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EVERYTHING SHOULD BE UNDER THE SUN
New Book About Turkey To Be Published in September
by Stephen KINZER
This exciting book, written by the journalist who opened the Istanbul bureau of the New York Times, will bring Turkey to the attention of many Americans who know little about the country. There will be chapters about Ataturk's legacy, human rights, the role of the army, Islamic politics, Greek-Turkish relations, and the 1999 earthquake.
"Light Millenium" has obtained the following summary of the book:
For centuries, no terror was more vivid in the Christian imagination than fear of 'the Turk.' To this day many people think of Turkey as exotic and fascinating, but at the same time repressive, wild and vaguely dangerous.
Stephen Kinzer provides an intimate view of this mysterious country, pulling aside the veil that has long hidden its wonders from the outside world. He traces its development into a modern state and explains the great dilemma it now faces: whether to continue hiding behind its fears, remaining only half-free and fulfilling only half of its great potential, or to yield to the pressure of a new generation and join the ranks of the worldís most powerful and prosperous democracies.
Kinzer lived in Turkey for years and came to know it intimately, and he was captivated by the many delights of Turkish life. He describes the pleasures of smoking water pipes, searching for the ruins of lost civilizations, watching camel fights, discovering the countryís greatest poet, swimming across the fabled Bosphorus and even hosting a blues program on an Istanbul radio station. He also recounts his arrest by Turkish soldiers while he was trying to uncover the secrets of their long campaign against Kurdish guerrillas.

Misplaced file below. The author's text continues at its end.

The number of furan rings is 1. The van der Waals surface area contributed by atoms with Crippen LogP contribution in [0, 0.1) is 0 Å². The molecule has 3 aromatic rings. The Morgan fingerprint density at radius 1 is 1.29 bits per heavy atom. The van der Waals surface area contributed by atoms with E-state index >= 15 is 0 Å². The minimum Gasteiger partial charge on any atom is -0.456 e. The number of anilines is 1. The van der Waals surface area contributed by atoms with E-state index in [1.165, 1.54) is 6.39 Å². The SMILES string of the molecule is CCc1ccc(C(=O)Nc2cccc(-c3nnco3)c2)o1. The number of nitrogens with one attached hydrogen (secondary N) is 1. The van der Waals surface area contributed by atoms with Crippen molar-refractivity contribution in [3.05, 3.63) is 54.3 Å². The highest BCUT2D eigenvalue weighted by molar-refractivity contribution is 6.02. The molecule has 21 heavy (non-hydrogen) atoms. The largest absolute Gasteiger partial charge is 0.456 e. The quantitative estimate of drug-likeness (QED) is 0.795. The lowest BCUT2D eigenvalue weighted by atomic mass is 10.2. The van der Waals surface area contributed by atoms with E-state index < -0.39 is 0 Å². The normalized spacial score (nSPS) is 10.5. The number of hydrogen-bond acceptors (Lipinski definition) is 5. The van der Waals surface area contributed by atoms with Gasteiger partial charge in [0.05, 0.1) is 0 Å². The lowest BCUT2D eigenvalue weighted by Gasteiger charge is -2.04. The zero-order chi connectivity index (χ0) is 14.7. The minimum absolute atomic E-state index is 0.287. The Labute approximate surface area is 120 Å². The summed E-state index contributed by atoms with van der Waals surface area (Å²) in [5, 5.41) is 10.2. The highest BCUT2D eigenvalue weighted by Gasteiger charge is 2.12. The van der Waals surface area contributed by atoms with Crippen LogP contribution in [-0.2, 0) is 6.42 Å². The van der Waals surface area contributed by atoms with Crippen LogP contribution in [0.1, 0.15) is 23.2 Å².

With the Cold War over, Turkey suddenly finds itself at the middle of the world. It is the great bridge between Europe and Asia, or to put it another way, the barrier that protects Europe from surging currents of political chaos and religious fundamentalism. If Turkeyís leaders can overcome a handful of deep-seated complexes, their country will finally complete its march toward freedom, pull other Muslim countries toward democracy and exert a powerful influence over the Middle East, the Balkans and the new nations of the Caucasus and Central Asia.
Young Turks, like their ancestors a century ago, are impatient for change. If they succeed in their modernizing mission, Kinzer asserts, they can make Turkey "the most audaciously successful nation of the twenty-first century."
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